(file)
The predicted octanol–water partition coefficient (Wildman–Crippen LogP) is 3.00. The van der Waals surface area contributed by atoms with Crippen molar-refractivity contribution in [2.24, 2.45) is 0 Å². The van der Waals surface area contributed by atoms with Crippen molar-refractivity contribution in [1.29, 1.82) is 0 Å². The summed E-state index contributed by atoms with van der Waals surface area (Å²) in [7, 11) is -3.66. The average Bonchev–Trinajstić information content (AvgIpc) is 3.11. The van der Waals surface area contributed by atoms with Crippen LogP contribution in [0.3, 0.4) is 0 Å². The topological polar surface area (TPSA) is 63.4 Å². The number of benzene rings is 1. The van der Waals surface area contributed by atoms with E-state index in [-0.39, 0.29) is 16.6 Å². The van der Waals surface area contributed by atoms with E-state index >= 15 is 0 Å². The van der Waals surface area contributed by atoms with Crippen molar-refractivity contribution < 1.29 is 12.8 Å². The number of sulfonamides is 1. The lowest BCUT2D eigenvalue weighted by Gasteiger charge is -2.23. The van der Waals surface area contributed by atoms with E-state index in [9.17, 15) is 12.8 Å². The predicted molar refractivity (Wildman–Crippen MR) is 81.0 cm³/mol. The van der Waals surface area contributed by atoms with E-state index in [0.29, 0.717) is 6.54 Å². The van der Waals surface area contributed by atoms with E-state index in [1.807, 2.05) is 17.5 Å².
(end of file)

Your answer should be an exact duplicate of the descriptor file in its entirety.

The predicted octanol–water partition coefficient (Wildman–Crippen LogP) is 3.00. The van der Waals surface area contributed by atoms with Crippen molar-refractivity contribution in [2.24, 2.45) is 0 Å². The van der Waals surface area contributed by atoms with Crippen molar-refractivity contribution in [1.29, 1.82) is 0 Å². The summed E-state index contributed by atoms with van der Waals surface area (Å²) in [7, 11) is -3.66. The average Bonchev–Trinajstić information content (AvgIpc) is 3.11. The van der Waals surface area contributed by atoms with Crippen LogP contribution in [0.3, 0.4) is 0 Å². The topological polar surface area (TPSA) is 63.4 Å². The number of benzene rings is 1. The van der Waals surface area contributed by atoms with E-state index in [-0.39, 0.29) is 16.6 Å². The van der Waals surface area contributed by atoms with E-state index >= 15 is 0 Å². The van der Waals surface area contributed by atoms with Crippen molar-refractivity contribution < 1.29 is 12.8 Å². The number of sulfonamides is 1. The lowest BCUT2D eigenvalue weighted by Gasteiger charge is -2.23. The van der Waals surface area contributed by atoms with E-state index in [9.17, 15) is 12.8 Å². The predicted molar refractivity (Wildman–Crippen MR) is 81.0 cm³/mol. The van der Waals surface area contributed by atoms with E-state index in [0.29, 0.717) is 6.54 Å². The van der Waals surface area contributed by atoms with E-state index in [1.807, 2.05) is 17.5 Å².